. I could write until the day I die about vulnerability. It’s such a difficult subject. It’s so difficult to find a balance between keeping your heart open and sharing altogether too much. Where should we be vulnerable in our lives? And where should we keep ourselves reserved? What crosses into “emotional vomiting” territory?
Sixteen year old me could have told you easily: Everything. Keep it locked down, tied tight, thrown into a chest and that chest into the bottom of the ocean. Clap your back for a job well done and draw a smile on your face with a Sharpie marker. Bing, bang, boom. Five years later and I can tell you with finality that that is a Very Bad Plan. But in the trial and error that is my life, I seem to come upon and enact more Very Bad Plans than Ingeniously Good Plans—or even Somewhat Okay Plans.
Vulnerability is one of those sticky gray areas. I like to think I have found some sort of precarious balance, but there are definitely days that I look back on with a grimace worthy of making my face stick. Even when I do something I’m proud of, I’m constantly reminded that I have such a long way to go before I truly answer the question.
Is it good to keep some things hidden and others open? What falls into which category? As much as I pride myself on being open and genuine, how many times have I come from the hardest day of my life, only to plaster on a smile and say “good!” when someone asks how I am doing? And for crying out loud, is that a bad thing?!
I don’t have all the answers. But I like to think I have two or three. First: A lot of my issues and questions can be answered simply, with one word: Compassion. The days where I feel the best, regardless of what has happened to me, are the days where I don’t think about how what has happened is affecting me.
Let me explain. Vulnerability is important. But the danger that such a word poses is the possibility of self focus. Vulnerability is not about being open about all that is happening to you. It is opening your heart to being affected by others. When I don’t think about my day, when I strive to earnestly pay attention to what is going on with others around me instead of how their actions are affecting me, when I work to solve a difficult situation by asking myself “how can I be a servant?” instead of becoming offended or angry—those are my best days. Because it’s through doing these things that you’re opening yourself up for injury, not through being truthful about every emotion you’ve ever had. And trust me, it’s terrifying. But it’s also so, so rewarding.
There is one thing that we should be totally vulnerable about every second of the day, though. And that’s our relationship with Christ. And boy, if you thought the last one was scary, it’s got nothing on this. You don’t want to be labeled as the “Weird Jesus Lady/Guy”, do you? Well, too bad. To reference a super popular section of the Bible, when David is criticized for dancing half naked through the city, he replies that he would dance fully naked if it were before the Lord. He says “I will be humiliated in my own eyes”(2 Sam. 6:22), which is kind of what we work to avoid every day. Vulnerability means humiliation, especially when it comes to God. It hurts so much in the moment. There have been times where I have been given the choice to be strong and vulnerable or be silent. I have chosen both on different occasions. The first one in the moment feels like I’m being torn in half, and I am not exaggerating. The second one feels great when it is happening—no conflict! Comfort zones, yay! But later, the shame is equally if not more painful than the first option. Because with the first, though I feel as if I am being torn in half, the Lord supports me. Through humiliation, I actually end up feeling stronger—because instead of my human power, I have the undercurrent of the Lord’s strength. And it feels just like that—an undercurrent that pulls me along with it, amazing and uncontrollable and utterly terrifying in the best way.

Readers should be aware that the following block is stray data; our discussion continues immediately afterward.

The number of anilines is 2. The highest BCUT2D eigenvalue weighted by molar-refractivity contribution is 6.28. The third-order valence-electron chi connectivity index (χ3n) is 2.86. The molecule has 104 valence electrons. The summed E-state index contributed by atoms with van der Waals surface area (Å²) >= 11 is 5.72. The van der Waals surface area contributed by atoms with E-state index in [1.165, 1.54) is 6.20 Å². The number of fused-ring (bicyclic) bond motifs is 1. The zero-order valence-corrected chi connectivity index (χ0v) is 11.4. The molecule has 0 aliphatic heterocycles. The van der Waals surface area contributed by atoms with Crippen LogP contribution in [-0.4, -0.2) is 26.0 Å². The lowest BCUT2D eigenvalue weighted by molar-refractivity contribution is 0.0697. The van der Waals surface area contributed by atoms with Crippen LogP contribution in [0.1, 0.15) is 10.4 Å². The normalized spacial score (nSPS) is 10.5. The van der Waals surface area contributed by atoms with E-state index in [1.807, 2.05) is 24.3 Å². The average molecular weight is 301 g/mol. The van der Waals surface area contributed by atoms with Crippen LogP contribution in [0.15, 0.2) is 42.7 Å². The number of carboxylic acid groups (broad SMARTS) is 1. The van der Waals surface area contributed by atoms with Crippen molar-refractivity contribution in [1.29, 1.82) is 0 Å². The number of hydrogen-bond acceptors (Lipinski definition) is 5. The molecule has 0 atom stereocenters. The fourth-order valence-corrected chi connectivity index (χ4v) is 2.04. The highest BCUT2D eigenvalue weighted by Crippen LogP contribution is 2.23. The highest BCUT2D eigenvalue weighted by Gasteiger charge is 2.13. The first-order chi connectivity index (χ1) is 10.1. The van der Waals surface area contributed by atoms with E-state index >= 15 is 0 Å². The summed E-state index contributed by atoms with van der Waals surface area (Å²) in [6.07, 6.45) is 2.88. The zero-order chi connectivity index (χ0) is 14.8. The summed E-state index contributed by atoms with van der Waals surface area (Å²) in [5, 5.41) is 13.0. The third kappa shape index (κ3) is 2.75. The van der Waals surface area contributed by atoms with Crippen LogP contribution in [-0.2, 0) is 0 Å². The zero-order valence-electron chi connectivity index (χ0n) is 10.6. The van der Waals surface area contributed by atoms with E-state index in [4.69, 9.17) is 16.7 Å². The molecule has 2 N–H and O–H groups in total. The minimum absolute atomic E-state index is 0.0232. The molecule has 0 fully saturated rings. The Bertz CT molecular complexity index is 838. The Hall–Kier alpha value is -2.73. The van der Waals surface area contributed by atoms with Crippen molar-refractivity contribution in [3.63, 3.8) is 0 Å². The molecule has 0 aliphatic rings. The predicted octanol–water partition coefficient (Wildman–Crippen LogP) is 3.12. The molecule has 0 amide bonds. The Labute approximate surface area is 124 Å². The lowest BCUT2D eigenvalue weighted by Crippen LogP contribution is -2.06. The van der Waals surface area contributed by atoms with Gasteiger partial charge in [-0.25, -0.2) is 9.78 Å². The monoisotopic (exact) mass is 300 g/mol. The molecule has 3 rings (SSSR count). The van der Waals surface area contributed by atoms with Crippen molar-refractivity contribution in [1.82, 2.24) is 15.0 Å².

Like I said, vulnerability is weird. It’s not really what we as a society have labeled it. As a parting gift, here’s a strange paradox: We’re not complex and mysterious if we keep our emotions locked up, but we’re not any more complex if we let them out, either. Because what we do, read or think does not change our value. Our value is ultimately, from beginning to end, immovable in Christ. So once we stop focusing on it and start focusing on trying to find that value in others—that’s when we’re truly being vulnerable.